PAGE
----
360 Degree Feedback: The Ultimate Guide (What It Is & How to Make It Meaningful)
Over three years ago, Netflix ditched annual performance reviews for text boxes and multi rater feedback.
360 feedback presents a chance to avoid the awkwardness and tension of giving one-sided, downward employee feedback. More importantly, the weight of constructive feedback is evenly distributed and thus less biased.
Everyone gives input - from the top boss to the lowest-level staff. So it's not just the manager doing all the dirty work.
But how do you create a system that's effective and inspires growth?
Here's everything you need to know:
- Why it matters
- How to create a working 360 feedback system
- When to do reviews
- What questions to ask
- and much more
🧭 What is 360 degree feedback?
360 degree feedback (also known as multi-rater or multi-source feedback) refers to an influx of responses from every angle of the organizational structure.
- ⬇️ Downward: CEOs, Managers, Supervisors rate their direct reports
- ⬆️ Upward: People rating their managers
- 👥 Peer: Fellow team members (peers) rate each other
- ↩️ Self: Employees rate themselves
- 🏢 And even customers can rate employee's behaviors.
Skills they are rating can basically be anything - ideally your feedback system is closely related to your company's competency framework. This way, it is more meaningful and relevant to individual roles and company expectations.
Eventually, you can ask questions on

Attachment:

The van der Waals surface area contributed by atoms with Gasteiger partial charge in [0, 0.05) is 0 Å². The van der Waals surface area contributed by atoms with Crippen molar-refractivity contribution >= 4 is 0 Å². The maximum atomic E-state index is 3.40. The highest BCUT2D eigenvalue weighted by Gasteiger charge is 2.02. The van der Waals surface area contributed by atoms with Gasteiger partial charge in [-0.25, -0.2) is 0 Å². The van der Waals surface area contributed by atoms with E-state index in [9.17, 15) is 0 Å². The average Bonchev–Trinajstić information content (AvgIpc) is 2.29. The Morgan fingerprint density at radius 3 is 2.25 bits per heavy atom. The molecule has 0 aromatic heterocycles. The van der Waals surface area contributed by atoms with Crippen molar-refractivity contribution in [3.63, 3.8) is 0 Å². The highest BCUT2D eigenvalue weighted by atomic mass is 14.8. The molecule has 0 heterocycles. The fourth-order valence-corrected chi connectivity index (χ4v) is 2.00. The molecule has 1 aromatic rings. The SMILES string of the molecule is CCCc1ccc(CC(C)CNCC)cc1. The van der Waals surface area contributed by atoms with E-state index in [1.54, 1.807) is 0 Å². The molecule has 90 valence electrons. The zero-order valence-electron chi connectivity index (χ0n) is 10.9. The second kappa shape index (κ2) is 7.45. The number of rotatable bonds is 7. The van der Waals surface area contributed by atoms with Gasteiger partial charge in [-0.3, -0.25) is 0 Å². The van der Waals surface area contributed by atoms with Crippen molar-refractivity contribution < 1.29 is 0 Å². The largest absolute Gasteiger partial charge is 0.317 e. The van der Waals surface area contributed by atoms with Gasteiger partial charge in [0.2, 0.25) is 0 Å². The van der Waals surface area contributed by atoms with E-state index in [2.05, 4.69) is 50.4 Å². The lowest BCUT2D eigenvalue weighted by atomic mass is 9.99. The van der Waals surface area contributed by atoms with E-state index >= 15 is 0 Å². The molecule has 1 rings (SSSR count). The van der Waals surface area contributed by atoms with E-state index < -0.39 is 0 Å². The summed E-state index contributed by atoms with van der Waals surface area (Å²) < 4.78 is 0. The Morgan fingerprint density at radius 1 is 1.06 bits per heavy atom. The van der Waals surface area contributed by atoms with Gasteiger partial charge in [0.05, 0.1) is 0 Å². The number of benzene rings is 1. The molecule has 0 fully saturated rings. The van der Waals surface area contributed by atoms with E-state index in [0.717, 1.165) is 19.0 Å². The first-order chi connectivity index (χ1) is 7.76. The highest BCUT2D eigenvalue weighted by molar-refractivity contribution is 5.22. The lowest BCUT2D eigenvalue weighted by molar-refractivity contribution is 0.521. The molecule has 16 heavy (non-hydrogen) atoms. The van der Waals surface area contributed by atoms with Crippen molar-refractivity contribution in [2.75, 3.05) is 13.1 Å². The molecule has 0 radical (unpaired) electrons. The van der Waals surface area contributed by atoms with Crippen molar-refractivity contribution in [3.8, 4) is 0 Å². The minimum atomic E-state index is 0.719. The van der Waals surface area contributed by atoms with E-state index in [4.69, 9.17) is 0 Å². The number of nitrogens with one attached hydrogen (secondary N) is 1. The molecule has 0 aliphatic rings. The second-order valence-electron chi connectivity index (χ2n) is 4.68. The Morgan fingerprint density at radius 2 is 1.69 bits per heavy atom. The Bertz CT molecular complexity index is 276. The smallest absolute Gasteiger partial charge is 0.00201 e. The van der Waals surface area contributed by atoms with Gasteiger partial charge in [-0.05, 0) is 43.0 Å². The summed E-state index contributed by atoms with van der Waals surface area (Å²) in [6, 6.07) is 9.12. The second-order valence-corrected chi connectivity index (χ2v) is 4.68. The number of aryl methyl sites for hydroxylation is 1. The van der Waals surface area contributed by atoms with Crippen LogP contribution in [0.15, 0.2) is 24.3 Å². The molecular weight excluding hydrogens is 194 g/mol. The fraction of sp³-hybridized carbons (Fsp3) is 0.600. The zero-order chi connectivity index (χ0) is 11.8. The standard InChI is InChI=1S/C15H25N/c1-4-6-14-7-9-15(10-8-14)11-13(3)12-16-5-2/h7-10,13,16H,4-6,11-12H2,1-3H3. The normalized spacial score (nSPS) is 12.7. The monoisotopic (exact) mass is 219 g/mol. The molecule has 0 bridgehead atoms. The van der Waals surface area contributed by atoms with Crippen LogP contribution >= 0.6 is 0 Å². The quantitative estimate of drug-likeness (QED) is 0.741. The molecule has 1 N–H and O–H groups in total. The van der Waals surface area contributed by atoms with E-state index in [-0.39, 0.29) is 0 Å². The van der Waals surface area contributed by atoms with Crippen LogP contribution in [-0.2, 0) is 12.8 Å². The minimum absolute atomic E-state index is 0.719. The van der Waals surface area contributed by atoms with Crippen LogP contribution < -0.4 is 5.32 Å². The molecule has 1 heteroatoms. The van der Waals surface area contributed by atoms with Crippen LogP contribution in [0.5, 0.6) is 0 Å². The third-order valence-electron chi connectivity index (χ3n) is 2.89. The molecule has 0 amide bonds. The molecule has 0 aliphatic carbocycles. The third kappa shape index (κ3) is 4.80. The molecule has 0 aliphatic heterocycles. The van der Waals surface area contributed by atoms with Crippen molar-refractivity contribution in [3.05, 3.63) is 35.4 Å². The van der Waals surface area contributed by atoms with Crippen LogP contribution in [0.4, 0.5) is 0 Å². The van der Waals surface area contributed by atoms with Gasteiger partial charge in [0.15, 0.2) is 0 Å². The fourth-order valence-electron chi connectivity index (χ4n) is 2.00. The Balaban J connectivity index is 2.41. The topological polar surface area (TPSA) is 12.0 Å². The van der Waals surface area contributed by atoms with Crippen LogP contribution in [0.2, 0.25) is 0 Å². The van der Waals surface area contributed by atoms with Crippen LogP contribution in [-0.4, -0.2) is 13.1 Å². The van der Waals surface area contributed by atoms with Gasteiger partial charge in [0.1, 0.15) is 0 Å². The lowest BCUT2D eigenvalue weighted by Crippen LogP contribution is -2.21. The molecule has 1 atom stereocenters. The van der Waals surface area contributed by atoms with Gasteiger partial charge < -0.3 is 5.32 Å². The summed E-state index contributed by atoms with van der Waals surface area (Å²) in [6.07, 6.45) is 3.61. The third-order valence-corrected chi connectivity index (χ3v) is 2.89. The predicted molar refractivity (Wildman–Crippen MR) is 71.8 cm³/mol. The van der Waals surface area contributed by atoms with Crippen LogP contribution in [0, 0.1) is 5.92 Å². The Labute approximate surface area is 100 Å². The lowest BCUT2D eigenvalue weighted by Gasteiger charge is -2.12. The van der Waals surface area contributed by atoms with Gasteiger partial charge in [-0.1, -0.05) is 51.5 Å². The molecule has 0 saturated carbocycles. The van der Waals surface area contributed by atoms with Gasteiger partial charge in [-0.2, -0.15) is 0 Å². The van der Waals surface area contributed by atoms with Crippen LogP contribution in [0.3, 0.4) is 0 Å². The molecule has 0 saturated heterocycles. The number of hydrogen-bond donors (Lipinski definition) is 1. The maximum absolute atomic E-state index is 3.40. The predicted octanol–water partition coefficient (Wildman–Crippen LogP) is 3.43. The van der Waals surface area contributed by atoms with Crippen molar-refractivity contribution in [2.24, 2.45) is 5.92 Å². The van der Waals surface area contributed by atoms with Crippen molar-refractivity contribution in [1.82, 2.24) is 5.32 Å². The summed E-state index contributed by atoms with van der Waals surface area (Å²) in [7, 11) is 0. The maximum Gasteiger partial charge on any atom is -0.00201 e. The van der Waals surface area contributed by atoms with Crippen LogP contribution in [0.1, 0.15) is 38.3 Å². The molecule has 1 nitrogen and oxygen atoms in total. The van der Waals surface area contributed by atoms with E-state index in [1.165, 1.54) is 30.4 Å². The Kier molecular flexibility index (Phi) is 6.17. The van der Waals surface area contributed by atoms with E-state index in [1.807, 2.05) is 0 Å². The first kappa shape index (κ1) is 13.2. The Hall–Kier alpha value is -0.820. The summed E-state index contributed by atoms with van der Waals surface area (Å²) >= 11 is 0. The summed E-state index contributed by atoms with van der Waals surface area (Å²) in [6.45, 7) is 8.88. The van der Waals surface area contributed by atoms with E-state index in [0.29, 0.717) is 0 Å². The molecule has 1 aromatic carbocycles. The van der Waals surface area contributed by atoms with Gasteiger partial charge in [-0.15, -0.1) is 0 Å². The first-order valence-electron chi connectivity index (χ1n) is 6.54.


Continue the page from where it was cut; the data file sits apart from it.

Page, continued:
- Soft skills (eg.how well reviewees communicate with co-workers)
- General employee performance (e.g. rating each others' overall performance)
- Leadership skills
- Values (how well a person lives the company values)
Some also like to follow the Start/Stop/Continue principle as an easy method that works across individual competencies.
The feedback process can be anonymous, so there's no chance of the receiver tracing the answers back to the reviewer. However, an anonymous process might not always be the best choice for your company.
🎥 Netflix's example offers an interesting case for non-anonymous feedback. Get the complete breakdown in our detailed case study.
🌱 How does the 360 degree feedback method work within people development?
Let's have a quick look at the big picture of employee development:
Feedback is where skills are assessed and people get to know their strengths & weaknesses. This makes it the perfect basis for targeted development plans - ideally in combination with clear competency profiles for every role:
💡 By comparing the SHOULD (Career framework) with the IS (Feedback), you have the perfect basis to fill skill gaps strategically.
❓ 7 Use cases for 360-degree feedback
360 degree feedback is most commonly associated toassessing leadership performance - and often for general performance reviews.
But in reality, it's a company-wide tool for all kinds of use cases. Some are more performance-oriented, some more developmental.
Think of it as a looking-glass self exercise.
For example, you may feel you're an assertive leader, but your employees will describe you as arrogant.
Once this feedback piles in, you begin to look inwards and compare your self-perception and their opinions.
When you realize that the majority gave similar answers, this information will prompt you to create a meaningful development plan.